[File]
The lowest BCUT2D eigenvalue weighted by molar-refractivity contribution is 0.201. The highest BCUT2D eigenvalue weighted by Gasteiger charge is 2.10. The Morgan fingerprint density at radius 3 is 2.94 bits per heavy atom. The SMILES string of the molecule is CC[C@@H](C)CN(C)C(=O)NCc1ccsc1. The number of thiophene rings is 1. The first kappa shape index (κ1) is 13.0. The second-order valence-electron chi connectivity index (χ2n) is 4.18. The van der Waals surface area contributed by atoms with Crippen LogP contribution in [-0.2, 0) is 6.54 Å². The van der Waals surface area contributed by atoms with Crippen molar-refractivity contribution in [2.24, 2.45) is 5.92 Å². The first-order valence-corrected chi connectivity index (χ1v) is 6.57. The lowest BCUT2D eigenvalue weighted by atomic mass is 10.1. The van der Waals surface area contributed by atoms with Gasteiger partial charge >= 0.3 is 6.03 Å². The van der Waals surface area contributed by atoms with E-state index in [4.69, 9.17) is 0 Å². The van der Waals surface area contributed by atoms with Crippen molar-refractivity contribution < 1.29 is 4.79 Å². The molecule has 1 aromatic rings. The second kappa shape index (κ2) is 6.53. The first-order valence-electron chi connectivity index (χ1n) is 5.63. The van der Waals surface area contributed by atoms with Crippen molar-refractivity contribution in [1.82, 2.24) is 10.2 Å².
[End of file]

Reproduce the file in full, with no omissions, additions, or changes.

The lowest BCUT2D eigenvalue weighted by molar-refractivity contribution is 0.201. The highest BCUT2D eigenvalue weighted by Gasteiger charge is 2.10. The Morgan fingerprint density at radius 3 is 2.94 bits per heavy atom. The SMILES string of the molecule is CC[C@@H](C)CN(C)C(=O)NCc1ccsc1. The number of thiophene rings is 1. The first kappa shape index (κ1) is 13.0. The second-order valence-electron chi connectivity index (χ2n) is 4.18. The van der Waals surface area contributed by atoms with Crippen LogP contribution in [-0.2, 0) is 6.54 Å². The van der Waals surface area contributed by atoms with Crippen molar-refractivity contribution in [2.24, 2.45) is 5.92 Å². The first-order valence-corrected chi connectivity index (χ1v) is 6.57. The lowest BCUT2D eigenvalue weighted by atomic mass is 10.1. The van der Waals surface area contributed by atoms with Gasteiger partial charge >= 0.3 is 6.03 Å². The van der Waals surface area contributed by atoms with E-state index in [4.69, 9.17) is 0 Å². The van der Waals surface area contributed by atoms with Crippen molar-refractivity contribution < 1.29 is 4.79 Å². The molecule has 1 aromatic rings. The second kappa shape index (κ2) is 6.53. The first-order valence-electron chi connectivity index (χ1n) is 5.63. The van der Waals surface area contributed by atoms with Crippen molar-refractivity contribution in [1.82, 2.24) is 10.2 Å².